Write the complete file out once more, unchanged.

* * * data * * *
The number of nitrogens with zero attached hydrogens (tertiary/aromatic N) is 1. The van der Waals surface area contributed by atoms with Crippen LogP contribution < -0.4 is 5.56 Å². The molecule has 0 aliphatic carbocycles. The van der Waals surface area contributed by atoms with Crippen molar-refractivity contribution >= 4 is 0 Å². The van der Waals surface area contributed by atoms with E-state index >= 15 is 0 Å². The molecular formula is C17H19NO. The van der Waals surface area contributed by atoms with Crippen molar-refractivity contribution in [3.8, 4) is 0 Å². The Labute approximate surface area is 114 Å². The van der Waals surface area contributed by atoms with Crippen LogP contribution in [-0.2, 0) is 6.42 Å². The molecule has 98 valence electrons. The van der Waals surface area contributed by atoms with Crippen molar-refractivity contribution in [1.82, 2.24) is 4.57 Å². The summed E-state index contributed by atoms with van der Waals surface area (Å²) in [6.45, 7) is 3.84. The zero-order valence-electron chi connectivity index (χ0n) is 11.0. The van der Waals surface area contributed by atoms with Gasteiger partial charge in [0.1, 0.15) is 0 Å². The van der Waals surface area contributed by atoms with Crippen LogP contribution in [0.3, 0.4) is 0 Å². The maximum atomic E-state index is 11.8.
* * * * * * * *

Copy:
The number of nitrogens with zero attached hydrogens (tertiary/aromatic N) is 1. The van der Waals surface area contributed by atoms with Crippen LogP contribution < -0.4 is 5.56 Å². The molecule has 0 aliphatic carbocycles. The van der Waals surface area contributed by atoms with Crippen molar-refractivity contribution >= 4 is 0 Å². The van der Waals surface area contributed by atoms with E-state index >= 15 is 0 Å². The molecular formula is C17H19NO. The van der Waals surface area contributed by atoms with Crippen molar-refractivity contribution in [3.8, 4) is 0 Å². The Labute approximate surface area is 114 Å². The van der Waals surface area contributed by atoms with Crippen LogP contribution in [-0.2, 0) is 6.42 Å². The molecule has 98 valence electrons. The van der Waals surface area contributed by atoms with Crippen molar-refractivity contribution in [1.82, 2.24) is 4.57 Å². The summed E-state index contributed by atoms with van der Waals surface area (Å²) in [6.45, 7) is 3.84. The zero-order valence-electron chi connectivity index (χ0n) is 11.0. The van der Waals surface area contributed by atoms with Gasteiger partial charge in [0.1, 0.15) is 0 Å². The van der Waals surface area contributed by atoms with Crippen LogP contribution in [0.3, 0.4) is 0 Å². The maximum atomic E-state index is 11.8.